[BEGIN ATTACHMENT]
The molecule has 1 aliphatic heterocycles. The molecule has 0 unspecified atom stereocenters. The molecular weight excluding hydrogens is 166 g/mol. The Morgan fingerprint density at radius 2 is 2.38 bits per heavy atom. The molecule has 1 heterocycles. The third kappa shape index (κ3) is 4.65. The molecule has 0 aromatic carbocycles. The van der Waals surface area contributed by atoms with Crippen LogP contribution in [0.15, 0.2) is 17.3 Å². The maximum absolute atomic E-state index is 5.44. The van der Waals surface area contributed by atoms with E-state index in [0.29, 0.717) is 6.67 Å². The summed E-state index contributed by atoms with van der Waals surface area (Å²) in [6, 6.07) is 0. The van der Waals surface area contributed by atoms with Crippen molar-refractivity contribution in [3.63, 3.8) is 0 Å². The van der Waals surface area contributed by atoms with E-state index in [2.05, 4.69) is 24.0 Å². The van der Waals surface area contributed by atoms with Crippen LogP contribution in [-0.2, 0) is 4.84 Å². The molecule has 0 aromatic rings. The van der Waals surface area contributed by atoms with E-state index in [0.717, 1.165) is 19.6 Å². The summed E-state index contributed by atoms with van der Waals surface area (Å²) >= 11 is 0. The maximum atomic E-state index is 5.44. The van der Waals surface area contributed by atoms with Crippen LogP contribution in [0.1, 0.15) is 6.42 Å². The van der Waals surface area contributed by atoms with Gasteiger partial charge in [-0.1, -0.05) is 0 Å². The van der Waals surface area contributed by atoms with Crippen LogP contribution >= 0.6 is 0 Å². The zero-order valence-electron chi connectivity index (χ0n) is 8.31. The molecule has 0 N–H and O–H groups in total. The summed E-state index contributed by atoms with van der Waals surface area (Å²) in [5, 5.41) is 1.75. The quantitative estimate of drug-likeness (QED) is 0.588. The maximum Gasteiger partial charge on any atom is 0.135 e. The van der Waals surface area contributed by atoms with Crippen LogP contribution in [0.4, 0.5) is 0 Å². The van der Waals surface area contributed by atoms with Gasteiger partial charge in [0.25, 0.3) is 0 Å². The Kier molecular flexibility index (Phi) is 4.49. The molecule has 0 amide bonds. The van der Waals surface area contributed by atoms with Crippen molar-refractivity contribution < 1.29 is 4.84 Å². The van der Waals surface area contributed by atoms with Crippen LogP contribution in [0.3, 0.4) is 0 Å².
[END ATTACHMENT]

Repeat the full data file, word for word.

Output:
The molecule has 1 aliphatic heterocycles. The molecule has 0 unspecified atom stereocenters. The molecular weight excluding hydrogens is 166 g/mol. The Morgan fingerprint density at radius 2 is 2.38 bits per heavy atom. The molecule has 1 heterocycles. The third kappa shape index (κ3) is 4.65. The molecule has 0 aromatic carbocycles. The van der Waals surface area contributed by atoms with Crippen LogP contribution in [0.15, 0.2) is 17.3 Å². The maximum absolute atomic E-state index is 5.44. The van der Waals surface area contributed by atoms with E-state index in [0.29, 0.717) is 6.67 Å². The summed E-state index contributed by atoms with van der Waals surface area (Å²) in [6, 6.07) is 0. The van der Waals surface area contributed by atoms with Crippen molar-refractivity contribution in [3.63, 3.8) is 0 Å². The van der Waals surface area contributed by atoms with E-state index in [2.05, 4.69) is 24.0 Å². The van der Waals surface area contributed by atoms with Crippen LogP contribution in [-0.2, 0) is 4.84 Å². The molecule has 0 aromatic rings. The van der Waals surface area contributed by atoms with E-state index in [0.717, 1.165) is 19.6 Å². The summed E-state index contributed by atoms with van der Waals surface area (Å²) >= 11 is 0. The maximum atomic E-state index is 5.44. The van der Waals surface area contributed by atoms with Crippen LogP contribution in [0.1, 0.15) is 6.42 Å². The van der Waals surface area contributed by atoms with Gasteiger partial charge in [-0.1, -0.05) is 0 Å². The van der Waals surface area contributed by atoms with Crippen LogP contribution >= 0.6 is 0 Å². The zero-order valence-electron chi connectivity index (χ0n) is 8.31. The molecule has 0 N–H and O–H groups in total. The summed E-state index contributed by atoms with van der Waals surface area (Å²) in [5, 5.41) is 1.75. The quantitative estimate of drug-likeness (QED) is 0.588. The maximum Gasteiger partial charge on any atom is 0.135 e. The van der Waals surface area contributed by atoms with Crippen LogP contribution in [0.4, 0.5) is 0 Å². The van der Waals surface area contributed by atoms with Gasteiger partial charge in [0.25, 0.3) is 0 Å². The Kier molecular flexibility index (Phi) is 4.49. The molecule has 0 amide bonds. The van der Waals surface area contributed by atoms with Crippen molar-refractivity contribution < 1.29 is 4.84 Å². The van der Waals surface area contributed by atoms with Crippen LogP contribution in [0.3, 0.4) is 0 Å².